Keeping the blogosphere posted on the goings on of the world of submarines since late 2004... and mocking and belittling general foolishness wherever it may be found. Idaho's first and foremost submarine blog. (If you don't like something on this blog, please E-mail me; don't call me at home.)

Tuesday, July 16, 2013

First Nuclear CO Passes

VADM Eugene Wilkinson, the first CO of USS Nautilus (SSN 751 571), passed away late last week. From the message:
1. It is with sincere sadness that I report the passing of Vice Admiral Eugene P. "Dennis" Wilkinson, USN(Ret) on 11 July 2013. VADM Wilkinson graduated from San Diego State University in 1938 and was commissioned in 1940. His 34 years of honorable service was highlighted by his pioneering of nuclear power and culminated in his appointment as the Deputy Chief of Naval Operations, Submarine Warfare. Vice Admiral Wilkinson served in two surface ships and ten submarines, including eight war patrols in USS DARTER (SS 227) and command of three diesel submarines, most notably, he served as the first commanding officer of both the first nuclear powered submarine, USS NAUTILUS (SSN 571), and the first nuclear powered cruiser USS LONG BEACH (CGN 9).
2. VADM Wilkinson was instrumental in the early development of Navy nuclear propulsion. In the late 1940s, he served in a variety of nuclear billets at the Oak Ridge and Argonne National Laboratories and the U.S. Atomic Energy Commission. At 1100 on 17 January 1955, then-Captain Wilkinson signaled "Underway on Nuclear Power" from NAUTILUS, marking the United States Navy's entry into the nuclear power age. His leadership of NAUTILUS and LONG BEACH were critical to charting the course for today's Navy and fundamentally changed the way we fight from the sea.
3. Following his retirement in 1974, Vice Admiral Wilkinson continued to advance nuclear power by serving as the first president and CEO of the Institute of Nuclear Power Operations.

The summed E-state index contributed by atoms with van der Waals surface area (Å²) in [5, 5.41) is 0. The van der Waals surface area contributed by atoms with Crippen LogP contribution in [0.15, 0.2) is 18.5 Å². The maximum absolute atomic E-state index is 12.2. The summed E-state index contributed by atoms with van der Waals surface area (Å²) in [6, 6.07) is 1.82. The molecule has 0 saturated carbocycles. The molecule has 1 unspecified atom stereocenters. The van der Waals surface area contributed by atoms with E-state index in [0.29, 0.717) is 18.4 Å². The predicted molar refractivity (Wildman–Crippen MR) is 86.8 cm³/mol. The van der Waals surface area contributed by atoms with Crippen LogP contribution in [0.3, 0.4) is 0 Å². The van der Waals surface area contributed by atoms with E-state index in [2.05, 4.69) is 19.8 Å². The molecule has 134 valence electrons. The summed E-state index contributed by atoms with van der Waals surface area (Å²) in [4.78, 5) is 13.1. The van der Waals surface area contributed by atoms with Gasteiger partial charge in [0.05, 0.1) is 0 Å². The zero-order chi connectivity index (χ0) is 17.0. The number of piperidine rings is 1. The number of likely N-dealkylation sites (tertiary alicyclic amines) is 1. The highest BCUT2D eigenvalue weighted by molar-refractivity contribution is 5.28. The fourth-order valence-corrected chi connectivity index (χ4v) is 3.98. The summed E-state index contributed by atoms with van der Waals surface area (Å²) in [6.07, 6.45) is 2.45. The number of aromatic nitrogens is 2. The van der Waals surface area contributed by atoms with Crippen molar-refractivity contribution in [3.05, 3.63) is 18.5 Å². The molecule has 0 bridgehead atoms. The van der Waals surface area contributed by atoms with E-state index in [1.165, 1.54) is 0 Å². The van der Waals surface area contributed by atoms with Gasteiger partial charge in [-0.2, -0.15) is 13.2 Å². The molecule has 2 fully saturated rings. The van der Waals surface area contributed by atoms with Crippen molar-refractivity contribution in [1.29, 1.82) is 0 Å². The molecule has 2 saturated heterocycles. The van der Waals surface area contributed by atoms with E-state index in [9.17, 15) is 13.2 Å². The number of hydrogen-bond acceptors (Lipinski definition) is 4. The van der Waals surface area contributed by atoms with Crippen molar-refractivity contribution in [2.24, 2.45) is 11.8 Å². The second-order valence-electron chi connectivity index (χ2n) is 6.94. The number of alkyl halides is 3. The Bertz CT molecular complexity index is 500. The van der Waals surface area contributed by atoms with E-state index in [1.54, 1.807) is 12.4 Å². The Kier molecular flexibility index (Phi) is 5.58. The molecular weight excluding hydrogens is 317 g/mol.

Sailor, Rest Your Oar.

Update 1230 16 July: If anyone who served under Admiral Wilkinson at any time would like to share some memories of him as a leader, a reporter for the Navy Times is looking to do some quick phone interviews. Drop me an E-mail at joel(dot)bubblehead(at)gmail(dot)com and I'll put you in touch with her.

Update 1555 16 July: Updated to correct the Nautilus' hull number based on a comment.


Anonymous Anonymous said...

What an impressive life. Interesting that he commanded Long Beach. Does anyone think that Submarine 0-6s should command carriers? Who used to command the other CGNs? Would save a lot of pilots the pain of power school 20 years into their career.

7/16/2013 10:03 AM

Blogger Alicia said...

This comment has been removed by the author.

7/16/2013 11:56 AM

Anonymous Anonymous said...

Several NROTC mids on a sail training cruise out of Long Beach in 1984 had the distinct pleasure of meeting VADM Wilkinson. The Admiral and a buddy (a retired MMCM) helped repair the sailboat's emergency diesel engine.

7/16/2013 12:13 PM

Anonymous Anonymous said...

Submariners should not command carriers. Period. Neither should surface line officers.